In October, the European new car market grew 14% year on year to 903,533 new vehicles, the third consecutive month of growth in 2022.
Felipe Munoz, global analyst at JATO Dynamics, said: “In October 2021, the market was facing the worst of the semiconductor crisis, but one year on, it has understood the challenge and is learning to deal with it.”
Positive results achieved in August, September, and October have not however been enough to offset the losses felt during the first seven months of the year, however. YTD volume reached 9.09m units, down 8%.
When the pandemic hit the European market during January to October 2020, volume totalled 9.67m.
Munoz added: “The impact of the shortage of new cars at dealerships, alongside economic and geopolitical uncertainty, have been more damaging to sales volumes than the lockdowns of 2020. As OEMs adapt to this new reality, consumers are also understanding that they face longer waiting times than they used to for new cars.”
October growth was explained partly by strong performance from Volkswagen Group. The automaker registered 230,115 units, a 40% volume increase driven mainly by Audi, Skoda, and Cupra.
This ws, however, considerably lower than the 281,700 units registered in October 2020, and the 302,000 (approximate) units registered in October 2019.
Toyota also performed well with sales up by 47%, outpacing results from 2019 and 2020 thanks to the success of its latest launches. But Lexus saw volume decline 14%.
Ford increased registrations by 35% thanks to the Puma and Fiesta but was unable to match volume from 2019 and 2020, at 77,600 and 60,600 units respectively.
October was a record month for MG as the Chinese manufacturer registered over 12,000 new vehicles. In the same month last year, volume totalled 4,800 units, and just over 2,900 units in 2020.
Munoz said: “This success is explained by introduction of more appealing products, particularly their electrified range, at competitive prices. MG is proving that with the right offering, Chinese manufacturers can succeed in Europe.”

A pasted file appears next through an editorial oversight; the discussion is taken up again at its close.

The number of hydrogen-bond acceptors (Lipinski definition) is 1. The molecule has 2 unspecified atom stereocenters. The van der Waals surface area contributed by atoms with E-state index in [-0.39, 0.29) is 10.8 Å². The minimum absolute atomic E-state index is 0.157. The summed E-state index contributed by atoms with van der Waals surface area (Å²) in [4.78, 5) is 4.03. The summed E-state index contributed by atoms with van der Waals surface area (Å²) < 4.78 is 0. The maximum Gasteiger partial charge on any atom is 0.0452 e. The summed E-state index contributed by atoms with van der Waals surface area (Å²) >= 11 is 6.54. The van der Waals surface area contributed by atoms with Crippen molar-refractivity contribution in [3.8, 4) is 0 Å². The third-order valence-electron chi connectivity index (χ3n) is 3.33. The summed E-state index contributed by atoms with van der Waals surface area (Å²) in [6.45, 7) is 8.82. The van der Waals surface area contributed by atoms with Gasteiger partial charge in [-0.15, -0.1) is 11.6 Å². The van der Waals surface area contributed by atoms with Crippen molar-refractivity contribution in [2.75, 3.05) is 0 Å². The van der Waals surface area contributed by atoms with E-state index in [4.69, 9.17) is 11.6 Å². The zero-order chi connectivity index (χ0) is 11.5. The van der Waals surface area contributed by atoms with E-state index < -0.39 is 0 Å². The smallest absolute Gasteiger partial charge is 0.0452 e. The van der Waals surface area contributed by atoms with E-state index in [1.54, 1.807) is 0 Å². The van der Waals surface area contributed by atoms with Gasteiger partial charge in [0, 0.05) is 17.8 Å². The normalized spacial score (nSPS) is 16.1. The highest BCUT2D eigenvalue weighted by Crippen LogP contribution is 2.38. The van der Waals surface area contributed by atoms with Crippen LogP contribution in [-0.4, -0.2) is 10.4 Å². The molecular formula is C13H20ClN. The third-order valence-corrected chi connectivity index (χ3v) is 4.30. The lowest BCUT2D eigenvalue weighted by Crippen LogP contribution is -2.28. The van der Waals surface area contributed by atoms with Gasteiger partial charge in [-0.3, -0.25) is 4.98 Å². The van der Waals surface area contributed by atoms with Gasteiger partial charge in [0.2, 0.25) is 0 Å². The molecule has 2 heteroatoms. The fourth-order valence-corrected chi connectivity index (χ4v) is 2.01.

BEV registrations exceed 1m YTD
Last month, EVs (BEV and PHEV) made up 23% of total volume. Despite a volume increase of 15%, the market share for these vehicles remained the same as October 2021. BEV registrations totalled 119,600 units, up 15%, while PHEV registrations totalled 88,200 units, up 13%. Year to date, BEV demand increased 24% to reach 1,103,055 units.
VW brand led the market in October with a 12.7% market share – this rose to 25% with the inclusion of other the brands under the Volkswagen Group umbrella. Renault followed thanks to the success of the Megane E-Tech, while demand for the Zoe declined. BMW volume soared 111%, with growth driven by the i4 and iX, making it the third most popular EV brand with a 7.1% market share.
Peugeot 208 on top
Despite losing momentum in recent months, the Peugeot 208 returned to the top spot in both the monthly and YTD model ranking, significantly ahead of the Dacia Sandero in second place. The 208 was likely to dethrone the Golf as Europe’s best-selling car by the end of this year.
The BEV ranking was led by two VW models – the ID.4 and the ID.3. Sales of the former continued to increase because of its key market position as a midsize electric SUV. In contrast, registrations of the ID.3 declined 3% in October and by 41% to 34,320 units YTD.
At third position in the BEV ranking was the Fiat 500, maintaining its position as the most popular electric car since January, excluding Tesla models. The Renault Megane E-Tech became the fifth most popular EV in Europe, outselling rivals such as the Cupra Born and Nissan Leaf by a significant margin.
Polestar entered the top 10 due to a strong performance from the 2 – the best-selling premium EV in October, ahead of the Tesla Model 3 and BMW i4. Notably, the latter became the most popular electric BMW.
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